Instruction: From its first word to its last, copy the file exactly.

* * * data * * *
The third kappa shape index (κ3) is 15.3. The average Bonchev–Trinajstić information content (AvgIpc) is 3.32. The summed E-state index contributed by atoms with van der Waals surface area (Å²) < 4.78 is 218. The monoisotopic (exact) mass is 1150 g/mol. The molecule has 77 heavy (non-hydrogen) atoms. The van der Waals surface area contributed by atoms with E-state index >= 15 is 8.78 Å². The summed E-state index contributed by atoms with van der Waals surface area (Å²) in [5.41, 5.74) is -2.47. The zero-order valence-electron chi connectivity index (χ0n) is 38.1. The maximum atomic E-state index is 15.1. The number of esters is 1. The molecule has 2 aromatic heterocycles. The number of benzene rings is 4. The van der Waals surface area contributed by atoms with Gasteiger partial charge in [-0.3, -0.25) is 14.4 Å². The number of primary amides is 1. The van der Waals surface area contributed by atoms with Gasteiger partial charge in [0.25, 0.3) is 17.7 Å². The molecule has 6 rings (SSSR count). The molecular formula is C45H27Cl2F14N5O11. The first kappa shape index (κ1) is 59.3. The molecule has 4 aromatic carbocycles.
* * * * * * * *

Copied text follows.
The third kappa shape index (κ3) is 15.3. The average Bonchev–Trinajstić information content (AvgIpc) is 3.32. The summed E-state index contributed by atoms with van der Waals surface area (Å²) < 4.78 is 218. The monoisotopic (exact) mass is 1150 g/mol. The molecule has 77 heavy (non-hydrogen) atoms. The van der Waals surface area contributed by atoms with E-state index >= 15 is 8.78 Å². The summed E-state index contributed by atoms with van der Waals surface area (Å²) in [5.41, 5.74) is -2.47. The zero-order valence-electron chi connectivity index (χ0n) is 38.1. The maximum atomic E-state index is 15.1. The number of esters is 1. The molecule has 2 aromatic heterocycles. The number of benzene rings is 4. The van der Waals surface area contributed by atoms with Gasteiger partial charge in [-0.3, -0.25) is 14.4 Å². The number of primary amides is 1. The van der Waals surface area contributed by atoms with Gasteiger partial charge in [0.25, 0.3) is 17.7 Å². The molecule has 6 rings (SSSR count). The molecular formula is C45H27Cl2F14N5O11. The first kappa shape index (κ1) is 59.3. The molecule has 4 aromatic carbocycles.